There is no doubt if you want a river boat to be built like an ice class trawler to bulldoze snags you will want thicker steel. I am thinking about lighter boats that can go over the top of bars and snags. I was raised by the B.C. Burden family that boated the Missouri river between Platsmouth and Nebraska city in wood, fiberglass, sheet steel and aluminum cabin and fishing boats since the early 1930s. I grew up from the late 1940s around barges, dredges, rock barges and bouy tenders tieing up at the family property and watched them work and heard stories of problems. The most prevalent problem for me was grounding in the many shallows. I loved to go up and tie up in the back waters without though of dept. If you need to hull heavy loads and do not care to go into the shallows then steel is a good choice I dream of shallow draft boats that are as larger than deep draft boats because they are lower in cost but can travel where even canoes would bottom out if heavily loaded. If you can see the waters surface you probably should be able to go there safely and get back out. the problem is how to design such boats. No doubt the structures have to be light. Aluminum and carbon increases materials and fabrication costs so this is why Im trying to come up with a sytem to get more boat for less money. Maybe there is someone else who would like to travel the swamps and mud flats without worrying about running aground. Maybe someone who reads this can redirect me to such a go anywhere shallow draft, low cost boat thread or forum. Older narrow cabin walk around house boats of all lengths are lower in resale value than full cabin width boats. After-all many smaller classic stern wheelers had full width board walls for greater freight capacity on the lower decks which often overhung the hull sides. PARs design may have a full width cabin with a deliniated rail line after the wheel house. There are a few arch window older tour boats for sale that are built this way as canal boats in Europe and England. If reducing the draft seems to be an issue then double decking a cabin concentrates the load and makes the floor plan multi level inconvienient needing a deeper draft. If you want a harder hull skin and stiff the weight goes up if the cabin is merely a soft structure riding on a hard steel hull. Old wood river boats were flexible lower section moment hull and cabin that is not carrying much span or twisting load to reduce weight. bridging was used to mmake up the diference. The design that I was proposing is intended to repeatedly flex without much resistance. Cyclic service life and failure issues have to be improved with stronger and more attachment points than the moments of the hull and cabin parts. In deep ocean swells this is not the boat design but for rivers it goes where other common boats are unable to. swing up rudders and steering center boards control the side drifting problem and the introduction of a drag panel that serves as a speed brake panel is useable as a water and mud bottom anchor to give this idea some of the windage resistance and energy bleeding of heavier boats for greater control with less fuel use. When needed this proposal can give possitive controll like being mounted on wheels for emergency stops from the higher speed per unit of power provided. Paddel wheels are inefficienct but can be slightly improved if two side by side stern wheels can be counter thrusted for Twin propo engine steering control and have end plates to reduce tip losses. Using a diferential steering idea from many ilitary taks mae pivot stering possible but nothing beats a side wheeler for control. but the buckets are more vulnerable.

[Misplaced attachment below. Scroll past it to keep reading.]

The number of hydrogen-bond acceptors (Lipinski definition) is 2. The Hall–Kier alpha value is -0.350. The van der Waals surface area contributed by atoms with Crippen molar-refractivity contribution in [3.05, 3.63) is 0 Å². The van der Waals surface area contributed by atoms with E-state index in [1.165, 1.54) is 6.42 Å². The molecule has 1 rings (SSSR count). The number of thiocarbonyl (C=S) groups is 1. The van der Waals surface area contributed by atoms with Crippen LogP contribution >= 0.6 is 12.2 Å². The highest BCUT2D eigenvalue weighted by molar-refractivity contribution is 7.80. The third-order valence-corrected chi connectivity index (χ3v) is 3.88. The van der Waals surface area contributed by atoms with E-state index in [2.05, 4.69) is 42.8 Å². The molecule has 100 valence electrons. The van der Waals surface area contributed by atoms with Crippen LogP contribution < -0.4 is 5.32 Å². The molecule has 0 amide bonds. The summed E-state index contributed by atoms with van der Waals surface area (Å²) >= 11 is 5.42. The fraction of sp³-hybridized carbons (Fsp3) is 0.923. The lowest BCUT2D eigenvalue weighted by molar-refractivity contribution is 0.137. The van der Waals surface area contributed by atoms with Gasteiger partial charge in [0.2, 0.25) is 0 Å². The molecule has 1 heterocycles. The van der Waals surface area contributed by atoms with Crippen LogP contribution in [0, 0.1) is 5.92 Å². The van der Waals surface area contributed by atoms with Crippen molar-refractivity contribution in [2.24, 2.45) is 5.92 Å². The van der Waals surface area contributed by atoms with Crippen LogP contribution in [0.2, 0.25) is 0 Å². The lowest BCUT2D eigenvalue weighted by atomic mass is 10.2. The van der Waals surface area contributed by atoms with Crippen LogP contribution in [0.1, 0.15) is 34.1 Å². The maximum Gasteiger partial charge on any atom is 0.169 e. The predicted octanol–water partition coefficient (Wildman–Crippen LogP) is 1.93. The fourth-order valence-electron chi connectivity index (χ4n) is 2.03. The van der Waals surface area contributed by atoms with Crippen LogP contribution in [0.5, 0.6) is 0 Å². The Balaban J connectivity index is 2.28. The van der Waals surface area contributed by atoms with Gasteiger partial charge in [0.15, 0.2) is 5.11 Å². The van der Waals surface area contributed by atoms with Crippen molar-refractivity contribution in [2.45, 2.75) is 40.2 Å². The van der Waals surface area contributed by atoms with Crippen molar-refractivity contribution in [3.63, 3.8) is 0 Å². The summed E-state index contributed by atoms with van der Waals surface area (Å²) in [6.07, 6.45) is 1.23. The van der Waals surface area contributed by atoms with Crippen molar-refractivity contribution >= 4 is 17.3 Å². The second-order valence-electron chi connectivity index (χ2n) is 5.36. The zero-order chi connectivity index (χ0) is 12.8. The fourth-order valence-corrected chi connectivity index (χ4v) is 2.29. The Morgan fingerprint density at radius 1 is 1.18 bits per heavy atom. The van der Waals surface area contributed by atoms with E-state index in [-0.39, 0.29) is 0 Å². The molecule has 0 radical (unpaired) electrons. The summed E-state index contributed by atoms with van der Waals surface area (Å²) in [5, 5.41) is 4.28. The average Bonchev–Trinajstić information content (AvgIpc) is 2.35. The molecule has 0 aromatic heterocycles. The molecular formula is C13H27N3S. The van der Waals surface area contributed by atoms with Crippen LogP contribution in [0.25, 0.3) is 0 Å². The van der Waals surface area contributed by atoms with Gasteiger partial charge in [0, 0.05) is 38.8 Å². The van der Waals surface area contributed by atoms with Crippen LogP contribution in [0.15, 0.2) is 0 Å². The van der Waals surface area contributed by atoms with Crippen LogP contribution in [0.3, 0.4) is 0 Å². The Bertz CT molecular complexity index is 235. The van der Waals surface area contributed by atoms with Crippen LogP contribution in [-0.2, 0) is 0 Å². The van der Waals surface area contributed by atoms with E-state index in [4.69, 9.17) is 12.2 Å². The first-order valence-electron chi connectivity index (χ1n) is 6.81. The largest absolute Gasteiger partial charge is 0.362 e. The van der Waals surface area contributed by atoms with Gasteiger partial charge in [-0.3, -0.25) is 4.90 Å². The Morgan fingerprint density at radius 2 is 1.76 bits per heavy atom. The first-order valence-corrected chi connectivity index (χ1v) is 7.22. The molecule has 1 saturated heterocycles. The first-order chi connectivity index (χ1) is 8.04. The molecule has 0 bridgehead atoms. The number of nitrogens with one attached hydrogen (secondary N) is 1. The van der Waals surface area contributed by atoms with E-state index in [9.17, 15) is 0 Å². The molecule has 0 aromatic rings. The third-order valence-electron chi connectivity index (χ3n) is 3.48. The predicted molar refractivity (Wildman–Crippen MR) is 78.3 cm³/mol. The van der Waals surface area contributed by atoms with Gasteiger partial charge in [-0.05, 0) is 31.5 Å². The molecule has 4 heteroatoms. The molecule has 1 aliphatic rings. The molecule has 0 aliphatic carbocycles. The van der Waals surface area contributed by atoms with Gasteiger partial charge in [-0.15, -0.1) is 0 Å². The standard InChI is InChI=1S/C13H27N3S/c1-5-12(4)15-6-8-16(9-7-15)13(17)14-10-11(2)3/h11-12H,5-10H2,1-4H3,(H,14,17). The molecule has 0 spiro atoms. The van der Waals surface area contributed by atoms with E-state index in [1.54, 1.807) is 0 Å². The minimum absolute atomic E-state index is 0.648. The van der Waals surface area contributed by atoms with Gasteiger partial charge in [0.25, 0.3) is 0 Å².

Using the exterior cabin walls to provide the stiffness is required to reduce weight going down to an attachment Point in the middle of the outer pontoons in the proposal I was trying to describe. Pointed scow ends are possible as described. Nothing I am suggesting is for a heavier structure or to arrive at a walk around deck boat. There are many steel canal barge hulls in the Netherlands that are old and cheap with hulls similar to PERs good lokking baot. but still fairly leak free that draw between about two to three feet. A few have been shipped to the US and Canada as private boats with occasionally one coming up for sale that I have seen in the adds. Many live aboard canal boats use the cabin roof as the full length deck. The family boat I grew up with named Mark Twain had a two thirds cabin deck like this built in about 1933 as a small six berth river cabin cruiser of common design 35 feet long, My grand father cut out the bow and installed a second set of controls so he could look right down into the water ahead not that he could see anything as it was all muddy, but he could see snags and just underwater pileings.